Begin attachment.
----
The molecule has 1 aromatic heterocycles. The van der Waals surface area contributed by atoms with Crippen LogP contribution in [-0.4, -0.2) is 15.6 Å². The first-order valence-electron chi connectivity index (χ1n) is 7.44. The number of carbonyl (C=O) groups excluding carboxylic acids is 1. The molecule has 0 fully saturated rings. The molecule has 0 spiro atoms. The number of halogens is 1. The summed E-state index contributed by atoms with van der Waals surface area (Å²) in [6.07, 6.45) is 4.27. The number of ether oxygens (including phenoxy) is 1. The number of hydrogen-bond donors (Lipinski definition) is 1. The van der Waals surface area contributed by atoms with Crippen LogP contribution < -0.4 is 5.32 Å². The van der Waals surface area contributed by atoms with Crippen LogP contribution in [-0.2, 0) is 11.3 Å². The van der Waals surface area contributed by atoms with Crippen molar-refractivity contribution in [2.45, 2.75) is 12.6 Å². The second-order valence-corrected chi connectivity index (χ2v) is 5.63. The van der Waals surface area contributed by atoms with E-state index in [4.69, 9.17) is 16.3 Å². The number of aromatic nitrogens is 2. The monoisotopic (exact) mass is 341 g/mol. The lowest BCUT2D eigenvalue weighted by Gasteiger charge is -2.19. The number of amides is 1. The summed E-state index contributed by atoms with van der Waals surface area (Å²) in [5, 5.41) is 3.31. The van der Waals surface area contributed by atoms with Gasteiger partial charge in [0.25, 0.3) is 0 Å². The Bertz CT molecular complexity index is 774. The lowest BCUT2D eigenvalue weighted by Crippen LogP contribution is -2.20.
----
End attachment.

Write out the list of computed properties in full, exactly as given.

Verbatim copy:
The molecule has 1 aromatic heterocycles. The van der Waals surface area contributed by atoms with Crippen LogP contribution in [-0.4, -0.2) is 15.6 Å². The first-order valence-electron chi connectivity index (χ1n) is 7.44. The number of carbonyl (C=O) groups excluding carboxylic acids is 1. The molecule has 0 fully saturated rings. The molecule has 0 spiro atoms. The number of halogens is 1. The summed E-state index contributed by atoms with van der Waals surface area (Å²) in [6.07, 6.45) is 4.27. The number of ether oxygens (including phenoxy) is 1. The number of hydrogen-bond donors (Lipinski definition) is 1. The van der Waals surface area contributed by atoms with Crippen LogP contribution < -0.4 is 5.32 Å². The van der Waals surface area contributed by atoms with Crippen LogP contribution in [-0.2, 0) is 11.3 Å². The van der Waals surface area contributed by atoms with Crippen molar-refractivity contribution in [2.45, 2.75) is 12.6 Å². The second-order valence-corrected chi connectivity index (χ2v) is 5.63. The van der Waals surface area contributed by atoms with E-state index in [4.69, 9.17) is 16.3 Å². The number of aromatic nitrogens is 2. The monoisotopic (exact) mass is 341 g/mol. The lowest BCUT2D eigenvalue weighted by Gasteiger charge is -2.19. The number of amides is 1. The summed E-state index contributed by atoms with van der Waals surface area (Å²) in [5, 5.41) is 3.31. The van der Waals surface area contributed by atoms with Gasteiger partial charge in [0.25, 0.3) is 0 Å². The Bertz CT molecular complexity index is 774. The lowest BCUT2D eigenvalue weighted by Crippen LogP contribution is -2.20.